On a trip to Egypt, a mother and daughter explore the roles of women in a different culture.
Hundreds of towering camels milled around us, churning up the Egyptian dust. Their tenders tried to keep them in line with bamboo sticks, but some of the camels were bolting anyway.
“If one runs at you, wave your arms to catch their eyes,” cautioned Ann Light, a longtime friend who is married to a U.S. naval attaché in Cairo. She’d brought me to this giant livestock market, the Birqash Camel Market, about 22 miles northwest of Cairo. “And then they swerve around you.”
This was her sixth visit to Birqash. It’s the largest camel market in Egypt and hundreds of camels are traded or sold there every Friday. Most—animals and tenders—have walked the Forty Days Road from western Sudan to Abu Simbel on the Egyptian banks of Lake Nassar. There they are hobbled and trucked to Upper Egypt and then onto this market, the end of the line. The animals were stressed. No wonder they wanted to bolt.
I could relate. From my perch of Western feminist privilege, where I can pick and choose which news events to read about and which social norms I work to understand, traveling to Egypt with my youngest child was daunting, like setting foot on the Yellow Brick Road. My family and friends had expressed their own fears about our trip. Now here I was, surrounded by animals as tall or taller than an average moose back home in Maine. My teenage daughter was back in Cairo sleeping in after a late-night party I still can’t believe I let her attend. To further stir the pot of potential travel anxiety, the Islamic State of Iraq and the Levant, better known as ISIS back home, had claimed ownership of a deadly attack on the Egyptian Army on the Sinai Peninsula the day we arrived in Egypt. At least 15 people had been killed.
But an embassy-approved driver had brought us along a bumpy road from Cairo to the camel market in a borrowed armored car. We had dressed conservatively and carried scarves to shield our faces should a sandstorm kick up. It was mid-February and we were in an open air market in a foreign land, but about as safe as we could be, largely thanks to Light. She and I met when we were neighbors in Carlisle, Pennsylvania, and our daughters were in third grade. She’s generally fearless and that fearlessness is contagious when I’m with her.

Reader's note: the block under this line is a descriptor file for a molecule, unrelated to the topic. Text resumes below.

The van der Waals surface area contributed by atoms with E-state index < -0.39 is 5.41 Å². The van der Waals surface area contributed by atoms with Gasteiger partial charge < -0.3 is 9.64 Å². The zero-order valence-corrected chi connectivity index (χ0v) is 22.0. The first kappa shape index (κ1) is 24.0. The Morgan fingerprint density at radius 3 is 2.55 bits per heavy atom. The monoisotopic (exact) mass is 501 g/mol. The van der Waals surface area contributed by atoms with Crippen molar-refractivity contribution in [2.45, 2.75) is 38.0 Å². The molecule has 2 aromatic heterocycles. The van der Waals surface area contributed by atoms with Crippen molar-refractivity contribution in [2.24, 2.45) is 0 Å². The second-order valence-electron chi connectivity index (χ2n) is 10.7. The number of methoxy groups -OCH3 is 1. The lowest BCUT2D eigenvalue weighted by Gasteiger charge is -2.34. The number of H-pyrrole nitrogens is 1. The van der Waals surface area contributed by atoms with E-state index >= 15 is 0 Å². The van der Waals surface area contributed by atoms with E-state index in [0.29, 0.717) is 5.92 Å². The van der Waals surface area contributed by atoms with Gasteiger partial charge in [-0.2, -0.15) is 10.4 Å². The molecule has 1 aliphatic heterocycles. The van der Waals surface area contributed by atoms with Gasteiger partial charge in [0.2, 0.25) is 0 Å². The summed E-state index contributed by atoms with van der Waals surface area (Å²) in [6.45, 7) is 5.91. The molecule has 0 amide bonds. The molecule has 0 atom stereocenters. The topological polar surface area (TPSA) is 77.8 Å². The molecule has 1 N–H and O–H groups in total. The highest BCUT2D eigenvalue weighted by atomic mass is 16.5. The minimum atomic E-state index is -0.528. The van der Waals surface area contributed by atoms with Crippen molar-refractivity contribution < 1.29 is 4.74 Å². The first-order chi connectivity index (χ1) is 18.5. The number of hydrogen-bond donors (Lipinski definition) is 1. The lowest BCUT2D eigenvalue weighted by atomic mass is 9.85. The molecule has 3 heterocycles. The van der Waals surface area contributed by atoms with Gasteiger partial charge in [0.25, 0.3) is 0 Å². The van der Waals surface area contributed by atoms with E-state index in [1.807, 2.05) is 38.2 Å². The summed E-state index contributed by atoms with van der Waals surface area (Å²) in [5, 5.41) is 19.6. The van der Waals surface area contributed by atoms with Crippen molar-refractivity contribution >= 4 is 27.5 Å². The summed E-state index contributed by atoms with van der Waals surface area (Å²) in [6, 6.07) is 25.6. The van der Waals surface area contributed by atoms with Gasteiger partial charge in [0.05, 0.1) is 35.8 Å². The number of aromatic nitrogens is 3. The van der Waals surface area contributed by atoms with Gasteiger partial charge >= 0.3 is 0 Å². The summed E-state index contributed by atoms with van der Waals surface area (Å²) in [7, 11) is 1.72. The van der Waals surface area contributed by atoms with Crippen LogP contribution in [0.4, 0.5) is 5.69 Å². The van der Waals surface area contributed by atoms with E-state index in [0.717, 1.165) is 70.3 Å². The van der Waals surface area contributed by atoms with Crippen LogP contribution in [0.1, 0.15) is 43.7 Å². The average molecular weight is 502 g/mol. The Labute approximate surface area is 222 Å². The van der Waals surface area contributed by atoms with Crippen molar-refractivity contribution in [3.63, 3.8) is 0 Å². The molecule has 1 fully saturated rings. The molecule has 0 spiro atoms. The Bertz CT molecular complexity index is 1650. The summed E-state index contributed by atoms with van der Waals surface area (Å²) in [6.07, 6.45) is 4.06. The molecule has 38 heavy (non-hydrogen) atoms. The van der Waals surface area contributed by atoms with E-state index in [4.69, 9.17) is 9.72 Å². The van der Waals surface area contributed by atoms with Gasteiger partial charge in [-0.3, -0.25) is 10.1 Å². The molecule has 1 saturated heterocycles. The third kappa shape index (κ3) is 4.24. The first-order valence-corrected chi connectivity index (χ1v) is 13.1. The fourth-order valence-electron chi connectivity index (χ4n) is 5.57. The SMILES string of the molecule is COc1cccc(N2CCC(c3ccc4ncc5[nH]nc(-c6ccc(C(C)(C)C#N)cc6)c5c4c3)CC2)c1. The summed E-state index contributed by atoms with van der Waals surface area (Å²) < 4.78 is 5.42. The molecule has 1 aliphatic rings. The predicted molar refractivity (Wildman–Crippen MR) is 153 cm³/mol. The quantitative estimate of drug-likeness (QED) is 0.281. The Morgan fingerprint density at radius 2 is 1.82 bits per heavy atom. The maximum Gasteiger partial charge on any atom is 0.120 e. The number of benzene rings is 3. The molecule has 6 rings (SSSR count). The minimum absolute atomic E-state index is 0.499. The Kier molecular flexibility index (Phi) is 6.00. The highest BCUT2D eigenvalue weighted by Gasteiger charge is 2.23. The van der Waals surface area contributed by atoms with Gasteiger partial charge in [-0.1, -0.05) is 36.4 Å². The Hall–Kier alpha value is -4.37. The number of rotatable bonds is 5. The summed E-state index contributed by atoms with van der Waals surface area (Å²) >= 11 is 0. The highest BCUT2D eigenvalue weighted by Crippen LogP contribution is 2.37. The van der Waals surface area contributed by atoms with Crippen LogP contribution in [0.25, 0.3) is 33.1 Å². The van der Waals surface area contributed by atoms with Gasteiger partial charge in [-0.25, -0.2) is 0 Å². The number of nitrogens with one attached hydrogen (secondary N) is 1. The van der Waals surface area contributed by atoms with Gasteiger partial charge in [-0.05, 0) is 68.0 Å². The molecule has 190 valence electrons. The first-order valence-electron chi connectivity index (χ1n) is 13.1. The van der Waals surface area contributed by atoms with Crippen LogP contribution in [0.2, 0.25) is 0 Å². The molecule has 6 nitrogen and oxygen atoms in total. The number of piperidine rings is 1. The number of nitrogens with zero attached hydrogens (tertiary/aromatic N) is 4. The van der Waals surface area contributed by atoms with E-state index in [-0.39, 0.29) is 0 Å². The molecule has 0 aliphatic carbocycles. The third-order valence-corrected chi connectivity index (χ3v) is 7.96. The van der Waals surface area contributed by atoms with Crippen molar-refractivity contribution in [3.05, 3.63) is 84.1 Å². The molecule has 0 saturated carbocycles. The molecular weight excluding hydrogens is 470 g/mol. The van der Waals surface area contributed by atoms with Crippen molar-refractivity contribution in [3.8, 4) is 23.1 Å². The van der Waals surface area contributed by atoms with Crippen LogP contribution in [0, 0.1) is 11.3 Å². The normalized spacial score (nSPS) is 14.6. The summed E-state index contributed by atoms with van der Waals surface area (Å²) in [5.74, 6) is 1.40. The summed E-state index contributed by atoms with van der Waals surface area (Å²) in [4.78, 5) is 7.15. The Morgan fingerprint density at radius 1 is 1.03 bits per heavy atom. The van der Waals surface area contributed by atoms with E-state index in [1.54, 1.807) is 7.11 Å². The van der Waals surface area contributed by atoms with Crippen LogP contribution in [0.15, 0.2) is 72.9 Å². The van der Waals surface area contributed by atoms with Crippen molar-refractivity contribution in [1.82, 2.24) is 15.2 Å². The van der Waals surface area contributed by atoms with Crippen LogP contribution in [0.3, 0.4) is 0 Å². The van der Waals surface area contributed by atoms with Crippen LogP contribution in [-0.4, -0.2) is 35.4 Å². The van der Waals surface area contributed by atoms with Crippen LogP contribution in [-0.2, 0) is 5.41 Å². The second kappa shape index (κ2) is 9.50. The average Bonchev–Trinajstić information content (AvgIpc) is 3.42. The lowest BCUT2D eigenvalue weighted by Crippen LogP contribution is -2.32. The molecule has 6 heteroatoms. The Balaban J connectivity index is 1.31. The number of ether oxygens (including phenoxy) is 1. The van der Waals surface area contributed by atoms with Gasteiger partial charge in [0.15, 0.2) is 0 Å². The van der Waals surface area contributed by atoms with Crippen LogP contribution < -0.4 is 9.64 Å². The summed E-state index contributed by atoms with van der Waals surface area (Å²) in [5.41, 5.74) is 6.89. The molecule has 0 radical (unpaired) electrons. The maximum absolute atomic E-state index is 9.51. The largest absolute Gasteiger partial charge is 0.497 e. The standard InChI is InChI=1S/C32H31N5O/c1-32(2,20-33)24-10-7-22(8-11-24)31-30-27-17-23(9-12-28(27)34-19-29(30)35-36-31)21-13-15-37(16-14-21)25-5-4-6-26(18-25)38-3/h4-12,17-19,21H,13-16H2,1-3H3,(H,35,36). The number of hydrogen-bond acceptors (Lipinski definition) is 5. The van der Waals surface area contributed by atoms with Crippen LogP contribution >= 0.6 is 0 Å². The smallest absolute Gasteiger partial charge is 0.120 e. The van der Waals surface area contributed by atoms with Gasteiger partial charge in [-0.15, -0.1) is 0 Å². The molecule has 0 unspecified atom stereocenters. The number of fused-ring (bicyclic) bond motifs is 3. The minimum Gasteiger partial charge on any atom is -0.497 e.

Some of these animals would be traded for other livestock and some of them would end up as meat. I told Ann I needed to taste camel meat to help me absorb the experience. That request prompted a shift in our exploration of Egypt from a typical tourist perspective. We decided we wanted to learn more about the women of this country, to challenge our own likely misconceptions. We needed to look beyond the burkas.
Light called a friend, Alaa el Masry, who she’s heard bragging many times about his wife Fatima’s cooking. By the next day, Fatima el Masry was leading us through an open-air market in the back streets of Cairo’s Maadi neighborhood to a stall that sells one product: the very best camel kofta mix. That’s essentially meatball mix, but with camel meat. Fatima calls the shots even if it is her husband who asks the stall owner for a half kilo of meat. He carves the beef-red meat from one of the hanging camel quarters and wields his curved knife to hack off enough fat from a second one to flavor and moisten the meat. Both cuts squeeze through a large-grain grinder first and then through a small-grain one with uncooked rice, parsley, dill, cilantro, salt and pepper.